|JBL's barely good for getting his hat taken from him, let alone adding to the show|
Photo Credit: WWE.com
The current three-man team has had several examples pointed out over the last couple of years where it has failed and failed miserably at getting stories over in the ring. Whether it be cracking jokes, making obscure references that don't fit in the moment, or perpetuating ugly racist, sexist, or otherwise bigoted points of view from an unchallenged heel or even worse, one of the babyfaces in the group, the group has been an unmitigated failure. While my breaking point at the ugly sexist language has been breached a long time ago, the last straw in terms of the group's ability to inform the audience of happenings on the show was shattered.
During the match between Nattie Neidhart and Paige, Neidhart locked in her signature Sharpshooter onto the Divas Champion, who crawled to the ropes for a break. During the moment when Neidhart and the referee were conversing over the break, Paige knocked her down and began to lock in her PTO finish (the Scorpion Crosslock). The hold is similar in setup to the Sharpshooter, but Paige has done it so many times that teasing the leg grapevine would indicate the PTO and not the Sharpshooter. This move was introduced into Paige's moveset during NXT ArRIVAL, and she'd been using it quite frequently on the main roster since she got called up. JBL has seen her lock the move in on RAW, and he was the general manager of NXT when the move was debuted. So of course, he called it correctly, right? Haha, nope, he went into a tirade about how embarrassing Neidhart tapping to her own move would be. What made the matter worse, feeble attempts to correct him from Cole and Lawler were met with even louder bluster. Fucking up is one thing, but doubling down and being the dominant voice insisting your fuckup was part of the script in the first place doesn't belong in the show at all. And if JBL meant to go that route or was directed to do so from his headset, then it shows a fundamental disconnect between what WWE thinks commentary's role is and what that role really is.
Any voice added to a wrestling show needs to enhance the proceedings. The truth about commentary is that it is ultimately superfluous. One can watch a show based on promos and matches alone and get the gist of what's going on. If commentary is to be added to the show, it has to add something, not take away from it. Far too many times have companies employed gross, boring, ineffectual, or just plain annoying announcers to explain actions in the ring, and WWE's main broadcast team has been the mascot for poor voice-enhancement for the last two-to-three years at the very least. Every single problem it has caused can be traced to direction rather than execution.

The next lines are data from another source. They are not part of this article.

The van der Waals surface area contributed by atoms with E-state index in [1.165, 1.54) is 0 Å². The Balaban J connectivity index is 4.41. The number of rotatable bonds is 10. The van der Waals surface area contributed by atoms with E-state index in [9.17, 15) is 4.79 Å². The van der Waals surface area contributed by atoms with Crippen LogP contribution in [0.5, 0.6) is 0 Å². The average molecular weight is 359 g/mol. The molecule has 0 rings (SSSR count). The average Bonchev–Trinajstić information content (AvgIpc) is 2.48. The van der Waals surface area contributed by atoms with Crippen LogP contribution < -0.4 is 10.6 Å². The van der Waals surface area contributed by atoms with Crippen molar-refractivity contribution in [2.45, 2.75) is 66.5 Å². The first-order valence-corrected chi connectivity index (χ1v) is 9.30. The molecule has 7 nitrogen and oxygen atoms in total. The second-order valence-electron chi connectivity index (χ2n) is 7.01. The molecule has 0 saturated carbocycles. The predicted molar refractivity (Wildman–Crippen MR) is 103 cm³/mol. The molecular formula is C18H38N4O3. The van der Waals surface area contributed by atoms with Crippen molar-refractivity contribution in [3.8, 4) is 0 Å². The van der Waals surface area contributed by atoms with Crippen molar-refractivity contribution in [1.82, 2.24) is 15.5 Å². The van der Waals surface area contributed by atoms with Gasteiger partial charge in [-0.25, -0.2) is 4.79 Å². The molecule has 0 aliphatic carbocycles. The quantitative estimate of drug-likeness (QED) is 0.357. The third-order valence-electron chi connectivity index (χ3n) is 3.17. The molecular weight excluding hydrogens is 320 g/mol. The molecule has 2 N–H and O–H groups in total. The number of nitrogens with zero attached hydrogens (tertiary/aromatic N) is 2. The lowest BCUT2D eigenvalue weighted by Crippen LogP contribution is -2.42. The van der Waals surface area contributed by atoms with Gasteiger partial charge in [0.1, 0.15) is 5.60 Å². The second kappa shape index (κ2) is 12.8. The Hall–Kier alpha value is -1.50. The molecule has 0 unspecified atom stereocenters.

The dirtiest little secret in wrestling is that the NXT announce table is actually below-average on the whole. When William Regal is in the chair, then everything appears to be alright because he's by far the best announcer in WWE and a strong contender for best English-language announcer in America right now. But when he's absent, no one picks up the mantel and is able to be as engaging and informative as he is, not Tom Phillips, not Alex Riley or Jason Alberts, and especially not Renee Young, at least right now. However, more often than not, even when Regal is not there, the NXT booth is at least tolerable. Its direction is not to pop Vince McMahon like JBL's role is rumored to be. Instead, their directive is to get what's going on in the ring over. That reason and that reason alone is what makes that group stronger than the sum of its parts.
WWE now has two options in front of it. The company either needs to change direction completely with the broadcast booth, fire JBL (or at least remove him from commentary), and get the people who coach the announcers in NXT to be the same ones in the headphones for RAW, or it needs to ditch the announcers altogether. The latter option is not going to happen, but really, when was the last time the people behind the desk actually added to the show? Was it when CM Punk was recovering from his injury and taking a sojourn as an announcer? Was it before even then way back when Paul Heyman was teamed up with Jim Ross? RAW has functioned pretty well without anyone calling the action. Maybe the lack of decent commentators is part of why WWE hasn't produced a glut of stars or had ensemble casts who got reactions regardless of talent levels since Ross' heyday. Radio silence from the broadcast booth wouldn't be the optimal solution, but right now, it would beat the holy hell out of hearing Lawler make another antiquated crack about women or JBL shout over everyone else in order to prove that might (of voice) equals right.
I can only tune out the commentators so much, and for fans who listen to what they have to say intently, they're getting so much misinformation and are led to believe that the voices of WWE don't give a flying shit about what goes on in the company. If WWE wants to get this $9.99 price point for The Network over so hard, why is it entrusting people who don't care about anything that's aired ON it to shill for it? If WWE wants Adam Rose to get over, then why are the people in charge dismayed that he's failing miserably when JBL is crowing about how stupid his entourage is while he's on his way to the fucking ring? Maybe the reason why NXT has such a healthy and supportive crowd is because those fans don't have to deal with grumpy assholes shitting on everything they love, even when they watch what they saw live from home.
Maybe if WWE fans at home had tranquil silence from everyone who wasn't a fan, a wrestler, or a NPC within the story, then maybe they would get the chance to love those characters too without getting a heaping load of bullshit to go on top of the narrative they hear with their own ears.